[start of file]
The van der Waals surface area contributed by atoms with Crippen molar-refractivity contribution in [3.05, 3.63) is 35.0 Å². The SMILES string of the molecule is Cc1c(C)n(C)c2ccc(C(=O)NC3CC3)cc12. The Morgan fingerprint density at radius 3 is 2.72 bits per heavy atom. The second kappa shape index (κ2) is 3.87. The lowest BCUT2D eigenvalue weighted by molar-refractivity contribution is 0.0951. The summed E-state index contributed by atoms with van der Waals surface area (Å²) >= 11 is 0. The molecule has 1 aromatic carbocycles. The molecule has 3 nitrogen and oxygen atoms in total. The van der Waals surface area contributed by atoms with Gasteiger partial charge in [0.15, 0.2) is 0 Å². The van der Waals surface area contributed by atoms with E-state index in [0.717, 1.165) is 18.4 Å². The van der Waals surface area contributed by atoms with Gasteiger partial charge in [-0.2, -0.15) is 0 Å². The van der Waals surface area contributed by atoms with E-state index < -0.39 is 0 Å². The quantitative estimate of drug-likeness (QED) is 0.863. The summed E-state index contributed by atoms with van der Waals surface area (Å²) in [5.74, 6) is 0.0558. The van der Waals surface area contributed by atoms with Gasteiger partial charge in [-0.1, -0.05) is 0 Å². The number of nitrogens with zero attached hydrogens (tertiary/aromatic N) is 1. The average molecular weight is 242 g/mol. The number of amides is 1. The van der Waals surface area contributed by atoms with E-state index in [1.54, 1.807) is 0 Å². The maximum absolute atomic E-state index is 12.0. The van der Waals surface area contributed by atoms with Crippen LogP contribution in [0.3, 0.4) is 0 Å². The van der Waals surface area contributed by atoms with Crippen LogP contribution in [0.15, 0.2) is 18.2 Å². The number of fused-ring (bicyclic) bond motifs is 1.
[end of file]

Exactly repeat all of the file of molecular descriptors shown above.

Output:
The van der Waals surface area contributed by atoms with Crippen molar-refractivity contribution in [3.05, 3.63) is 35.0 Å². The SMILES string of the molecule is Cc1c(C)n(C)c2ccc(C(=O)NC3CC3)cc12. The Morgan fingerprint density at radius 3 is 2.72 bits per heavy atom. The second kappa shape index (κ2) is 3.87. The lowest BCUT2D eigenvalue weighted by molar-refractivity contribution is 0.0951. The summed E-state index contributed by atoms with van der Waals surface area (Å²) >= 11 is 0. The molecule has 1 aromatic carbocycles. The molecule has 3 nitrogen and oxygen atoms in total. The van der Waals surface area contributed by atoms with Gasteiger partial charge in [0.15, 0.2) is 0 Å². The van der Waals surface area contributed by atoms with E-state index in [0.717, 1.165) is 18.4 Å². The van der Waals surface area contributed by atoms with Gasteiger partial charge in [-0.2, -0.15) is 0 Å². The van der Waals surface area contributed by atoms with E-state index < -0.39 is 0 Å². The quantitative estimate of drug-likeness (QED) is 0.863. The summed E-state index contributed by atoms with van der Waals surface area (Å²) in [5.74, 6) is 0.0558. The van der Waals surface area contributed by atoms with Gasteiger partial charge in [-0.1, -0.05) is 0 Å². The number of nitrogens with zero attached hydrogens (tertiary/aromatic N) is 1. The average molecular weight is 242 g/mol. The number of amides is 1. The van der Waals surface area contributed by atoms with E-state index in [1.54, 1.807) is 0 Å². The maximum absolute atomic E-state index is 12.0. The van der Waals surface area contributed by atoms with Crippen LogP contribution in [0.3, 0.4) is 0 Å². The van der Waals surface area contributed by atoms with Crippen LogP contribution in [0.15, 0.2) is 18.2 Å². The number of fused-ring (bicyclic) bond motifs is 1.